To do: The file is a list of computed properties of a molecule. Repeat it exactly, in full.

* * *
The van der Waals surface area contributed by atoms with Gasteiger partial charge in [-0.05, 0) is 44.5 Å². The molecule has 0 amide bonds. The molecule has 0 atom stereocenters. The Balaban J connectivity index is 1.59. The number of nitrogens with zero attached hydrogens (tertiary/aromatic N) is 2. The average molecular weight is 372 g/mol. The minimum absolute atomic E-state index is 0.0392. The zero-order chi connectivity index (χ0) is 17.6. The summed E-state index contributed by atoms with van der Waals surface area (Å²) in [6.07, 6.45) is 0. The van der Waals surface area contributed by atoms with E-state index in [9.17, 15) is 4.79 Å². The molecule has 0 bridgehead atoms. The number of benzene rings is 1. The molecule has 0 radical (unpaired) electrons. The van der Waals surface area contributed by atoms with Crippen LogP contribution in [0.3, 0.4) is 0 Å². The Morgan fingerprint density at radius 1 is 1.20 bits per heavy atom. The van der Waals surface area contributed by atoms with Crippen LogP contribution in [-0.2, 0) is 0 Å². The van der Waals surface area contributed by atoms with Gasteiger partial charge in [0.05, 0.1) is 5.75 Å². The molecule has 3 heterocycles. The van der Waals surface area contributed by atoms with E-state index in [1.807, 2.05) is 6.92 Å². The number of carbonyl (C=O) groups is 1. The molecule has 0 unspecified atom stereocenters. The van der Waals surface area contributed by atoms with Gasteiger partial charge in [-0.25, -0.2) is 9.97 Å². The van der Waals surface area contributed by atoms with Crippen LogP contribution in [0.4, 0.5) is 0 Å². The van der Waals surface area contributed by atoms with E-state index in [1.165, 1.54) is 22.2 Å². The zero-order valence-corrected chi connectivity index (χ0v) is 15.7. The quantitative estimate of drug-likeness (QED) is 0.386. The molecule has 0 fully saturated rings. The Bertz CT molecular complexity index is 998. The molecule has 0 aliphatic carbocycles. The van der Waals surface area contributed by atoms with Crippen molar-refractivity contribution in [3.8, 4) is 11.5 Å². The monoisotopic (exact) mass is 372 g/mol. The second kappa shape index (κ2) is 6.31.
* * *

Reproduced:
The van der Waals surface area contributed by atoms with Gasteiger partial charge in [-0.05, 0) is 44.5 Å². The molecule has 0 amide bonds. The molecule has 0 atom stereocenters. The Balaban J connectivity index is 1.59. The number of nitrogens with zero attached hydrogens (tertiary/aromatic N) is 2. The average molecular weight is 372 g/mol. The minimum absolute atomic E-state index is 0.0392. The zero-order chi connectivity index (χ0) is 17.6. The summed E-state index contributed by atoms with van der Waals surface area (Å²) in [6.07, 6.45) is 0. The van der Waals surface area contributed by atoms with E-state index in [9.17, 15) is 4.79 Å². The molecule has 0 bridgehead atoms. The number of benzene rings is 1. The molecule has 0 radical (unpaired) electrons. The van der Waals surface area contributed by atoms with Crippen LogP contribution in [0.3, 0.4) is 0 Å². The Morgan fingerprint density at radius 1 is 1.20 bits per heavy atom. The van der Waals surface area contributed by atoms with Crippen LogP contribution in [-0.2, 0) is 0 Å². The van der Waals surface area contributed by atoms with Gasteiger partial charge in [0.05, 0.1) is 5.75 Å². The molecule has 3 heterocycles. The van der Waals surface area contributed by atoms with E-state index in [1.807, 2.05) is 6.92 Å². The number of carbonyl (C=O) groups is 1. The molecule has 0 unspecified atom stereocenters. The van der Waals surface area contributed by atoms with Gasteiger partial charge in [-0.25, -0.2) is 9.97 Å². The van der Waals surface area contributed by atoms with Crippen LogP contribution in [0.4, 0.5) is 0 Å². The van der Waals surface area contributed by atoms with E-state index in [1.165, 1.54) is 22.2 Å². The zero-order valence-corrected chi connectivity index (χ0v) is 15.7. The quantitative estimate of drug-likeness (QED) is 0.386. The molecule has 0 fully saturated rings. The Bertz CT molecular complexity index is 998. The molecule has 0 aliphatic carbocycles. The van der Waals surface area contributed by atoms with Crippen molar-refractivity contribution in [3.8, 4) is 11.5 Å². The monoisotopic (exact) mass is 372 g/mol. The second kappa shape index (κ2) is 6.31.